Scott birdied his 18th hole Sunday at Riviera Country Club to tie Chad Campbell at 9-under-par 133. Campbell had finished his second round on Friday.
The third round had begun Sunday afternoon, but more rain Sunday night into Monday rendered the course unplayable and the tournament was officially shortened to 36 holes.
It is the first time in Nissan Open history that the event was shortened to 36 holes. In the first 78 years of the tournament, only in 1993 had the event played less than the scheduled 72 holes. That year Tom Kite won a five-way playoff after 54 holes.
This was the first weather-shortened event on the PGA Tour since the 2002 Southern Farm Bureau Classic, which was won by Luke Donald. The last PGA event that only went 36 holes was the 1996 Buick Challenge.
In the playoff, Scott teed off first at the par-4 18th and found the left rough while Campbell hit his tee ball right down the middle of the fairway.
Scott's second came to rest short of the green in the fairway. Campbell lost his second shot right of the green and received a free drop from a puddle.
Campbell pitched his third 4 feet past the cup after Scott had chipped to 3 feet. Campbell hit a solid putt, but it slid over the left edge of the cup and rolled 2 feet by.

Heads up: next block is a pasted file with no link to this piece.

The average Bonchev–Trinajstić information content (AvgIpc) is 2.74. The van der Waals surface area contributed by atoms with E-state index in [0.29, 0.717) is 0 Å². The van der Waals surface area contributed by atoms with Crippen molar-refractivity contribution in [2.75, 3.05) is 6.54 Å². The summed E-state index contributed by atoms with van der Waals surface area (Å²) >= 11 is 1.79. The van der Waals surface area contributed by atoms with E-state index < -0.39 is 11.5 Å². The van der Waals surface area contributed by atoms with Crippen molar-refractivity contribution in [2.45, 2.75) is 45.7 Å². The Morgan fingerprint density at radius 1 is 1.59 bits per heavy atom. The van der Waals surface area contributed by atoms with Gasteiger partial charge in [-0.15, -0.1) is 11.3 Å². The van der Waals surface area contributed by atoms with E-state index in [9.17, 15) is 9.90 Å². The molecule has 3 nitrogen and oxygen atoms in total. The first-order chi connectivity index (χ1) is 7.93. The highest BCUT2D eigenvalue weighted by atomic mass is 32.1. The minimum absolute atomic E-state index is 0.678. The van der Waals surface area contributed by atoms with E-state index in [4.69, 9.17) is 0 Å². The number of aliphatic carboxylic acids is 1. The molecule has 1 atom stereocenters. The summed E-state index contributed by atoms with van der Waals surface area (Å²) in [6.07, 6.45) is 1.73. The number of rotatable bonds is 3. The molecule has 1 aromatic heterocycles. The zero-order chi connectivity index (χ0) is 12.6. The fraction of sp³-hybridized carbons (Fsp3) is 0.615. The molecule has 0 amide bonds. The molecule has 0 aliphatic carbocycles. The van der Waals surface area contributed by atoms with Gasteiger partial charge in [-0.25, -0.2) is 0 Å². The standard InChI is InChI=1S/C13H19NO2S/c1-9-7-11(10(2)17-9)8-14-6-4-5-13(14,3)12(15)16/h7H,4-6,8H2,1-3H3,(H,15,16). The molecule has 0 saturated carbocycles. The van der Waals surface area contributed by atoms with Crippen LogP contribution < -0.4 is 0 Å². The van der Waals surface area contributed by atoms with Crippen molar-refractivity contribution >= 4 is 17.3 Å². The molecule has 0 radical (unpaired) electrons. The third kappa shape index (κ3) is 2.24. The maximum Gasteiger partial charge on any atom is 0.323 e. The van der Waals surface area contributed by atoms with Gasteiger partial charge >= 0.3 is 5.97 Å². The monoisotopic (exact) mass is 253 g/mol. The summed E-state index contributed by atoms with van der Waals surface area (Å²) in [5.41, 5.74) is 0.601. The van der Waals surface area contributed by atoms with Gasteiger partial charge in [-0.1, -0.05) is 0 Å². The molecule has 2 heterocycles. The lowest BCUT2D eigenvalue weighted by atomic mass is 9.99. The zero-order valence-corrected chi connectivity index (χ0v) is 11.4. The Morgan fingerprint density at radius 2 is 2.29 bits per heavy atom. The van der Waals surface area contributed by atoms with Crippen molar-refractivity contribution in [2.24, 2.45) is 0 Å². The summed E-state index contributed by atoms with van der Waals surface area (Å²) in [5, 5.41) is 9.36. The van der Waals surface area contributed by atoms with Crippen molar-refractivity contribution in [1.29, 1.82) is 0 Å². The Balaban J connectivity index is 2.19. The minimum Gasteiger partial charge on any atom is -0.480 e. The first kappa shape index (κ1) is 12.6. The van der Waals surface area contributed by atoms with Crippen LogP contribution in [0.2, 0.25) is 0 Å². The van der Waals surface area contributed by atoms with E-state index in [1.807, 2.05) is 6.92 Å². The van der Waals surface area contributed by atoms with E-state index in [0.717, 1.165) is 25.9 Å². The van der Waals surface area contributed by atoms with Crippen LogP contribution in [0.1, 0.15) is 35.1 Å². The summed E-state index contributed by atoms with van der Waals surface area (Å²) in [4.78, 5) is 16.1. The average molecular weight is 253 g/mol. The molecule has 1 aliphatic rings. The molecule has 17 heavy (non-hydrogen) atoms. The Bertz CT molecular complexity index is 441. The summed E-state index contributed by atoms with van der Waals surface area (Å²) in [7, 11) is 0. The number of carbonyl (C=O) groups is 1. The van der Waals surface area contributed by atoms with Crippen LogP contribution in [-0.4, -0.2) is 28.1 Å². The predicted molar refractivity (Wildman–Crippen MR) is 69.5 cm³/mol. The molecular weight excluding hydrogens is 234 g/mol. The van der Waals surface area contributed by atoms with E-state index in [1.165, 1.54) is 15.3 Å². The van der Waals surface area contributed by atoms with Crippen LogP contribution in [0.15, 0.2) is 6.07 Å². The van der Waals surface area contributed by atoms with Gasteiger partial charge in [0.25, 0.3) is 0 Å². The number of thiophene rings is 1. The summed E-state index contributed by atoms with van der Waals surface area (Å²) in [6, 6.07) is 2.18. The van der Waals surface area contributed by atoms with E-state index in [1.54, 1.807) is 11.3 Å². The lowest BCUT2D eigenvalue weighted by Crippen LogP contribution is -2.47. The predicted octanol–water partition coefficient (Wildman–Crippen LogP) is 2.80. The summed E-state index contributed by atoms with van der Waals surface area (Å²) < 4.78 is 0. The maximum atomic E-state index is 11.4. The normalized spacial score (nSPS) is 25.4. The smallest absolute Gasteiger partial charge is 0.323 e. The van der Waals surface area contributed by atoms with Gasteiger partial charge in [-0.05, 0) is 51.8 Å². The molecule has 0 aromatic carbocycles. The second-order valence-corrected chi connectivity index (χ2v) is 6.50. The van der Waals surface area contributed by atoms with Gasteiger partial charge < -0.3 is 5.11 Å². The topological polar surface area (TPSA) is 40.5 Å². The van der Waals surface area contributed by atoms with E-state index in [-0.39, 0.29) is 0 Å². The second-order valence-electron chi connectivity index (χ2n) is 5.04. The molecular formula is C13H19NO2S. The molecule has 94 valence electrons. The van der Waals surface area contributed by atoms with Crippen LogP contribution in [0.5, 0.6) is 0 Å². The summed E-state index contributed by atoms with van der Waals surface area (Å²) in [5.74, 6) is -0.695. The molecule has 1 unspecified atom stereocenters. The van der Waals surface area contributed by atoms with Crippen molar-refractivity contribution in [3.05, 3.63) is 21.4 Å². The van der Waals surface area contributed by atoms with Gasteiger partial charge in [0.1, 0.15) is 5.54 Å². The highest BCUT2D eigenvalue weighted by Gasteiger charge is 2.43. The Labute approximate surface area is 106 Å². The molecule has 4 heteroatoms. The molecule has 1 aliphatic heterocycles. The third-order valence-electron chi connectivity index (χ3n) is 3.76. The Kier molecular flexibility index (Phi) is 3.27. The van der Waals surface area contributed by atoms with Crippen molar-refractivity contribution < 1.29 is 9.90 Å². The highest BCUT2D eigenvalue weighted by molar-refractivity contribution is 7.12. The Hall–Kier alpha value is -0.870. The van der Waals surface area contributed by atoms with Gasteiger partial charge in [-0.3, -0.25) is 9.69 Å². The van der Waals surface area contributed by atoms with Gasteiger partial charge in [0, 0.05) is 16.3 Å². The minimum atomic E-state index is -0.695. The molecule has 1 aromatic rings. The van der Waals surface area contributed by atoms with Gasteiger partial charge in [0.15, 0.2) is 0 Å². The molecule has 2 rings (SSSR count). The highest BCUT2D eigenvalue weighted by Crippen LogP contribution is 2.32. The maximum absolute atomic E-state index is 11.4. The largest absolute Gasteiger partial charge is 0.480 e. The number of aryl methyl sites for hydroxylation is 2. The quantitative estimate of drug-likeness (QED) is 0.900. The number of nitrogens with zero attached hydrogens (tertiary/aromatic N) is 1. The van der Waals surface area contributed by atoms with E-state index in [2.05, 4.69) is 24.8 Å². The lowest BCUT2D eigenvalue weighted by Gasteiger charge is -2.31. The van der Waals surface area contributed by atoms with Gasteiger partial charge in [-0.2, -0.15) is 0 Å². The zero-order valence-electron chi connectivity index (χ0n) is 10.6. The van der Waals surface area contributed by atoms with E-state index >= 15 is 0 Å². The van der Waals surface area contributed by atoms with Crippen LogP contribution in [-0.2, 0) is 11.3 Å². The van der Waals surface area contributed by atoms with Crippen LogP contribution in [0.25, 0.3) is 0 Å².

Scott stepped up and calmly sank his par putt for the win. The win will not be an official PGA Tour title, though, since the event only played 36 holes.
'It's been a tough week. Very unusual week, but I knew I had to make that putt on Sunday and it worked out in the end,' said Scott, who claimed $864,000 for the win. 'A win's a win. It's nice and I seem to be playing well. That was a little match play there leading up to this week.'
The PGA Tour heads to Carlsbad, California this week for the WGC-Accenture Match Play Championship.
Campbell lost in his first playoff on the PGA Tour.
'You know I didn't get to play any golf from Friday afternoon until then, but I just hit a bad second shot there and not a very good putt,' Campbell said. 'That wasn't the easiest putt, a little slider, a little four-footer. I should have made it, but Adam made a good par from where he was.'
Darren Clarke and Brian Davis shared third place at 8-under-par 134. J.L. Lewis and Colin Montgomerie were one stroke further back at minus-7.
Kevin Sutherland, the 2002 WGC-Accenture Match Play Championship winner, led a group in seventh place at 6-under-par 136. He was tied there by Bob Tway, Fred Funk, Robert Allenby, Billy Mayfair and Aaron Baddeley.
Tiger Woods needed to finish solo fourth or better to reclaim the top spot in the World Golf Rankings, but ended in a tie for 13th at minus-5 after double bogeying his final hole.
Mike Weir, the 2003 and 2004 Nissan Open winner, ended the event at 2-under- par 142.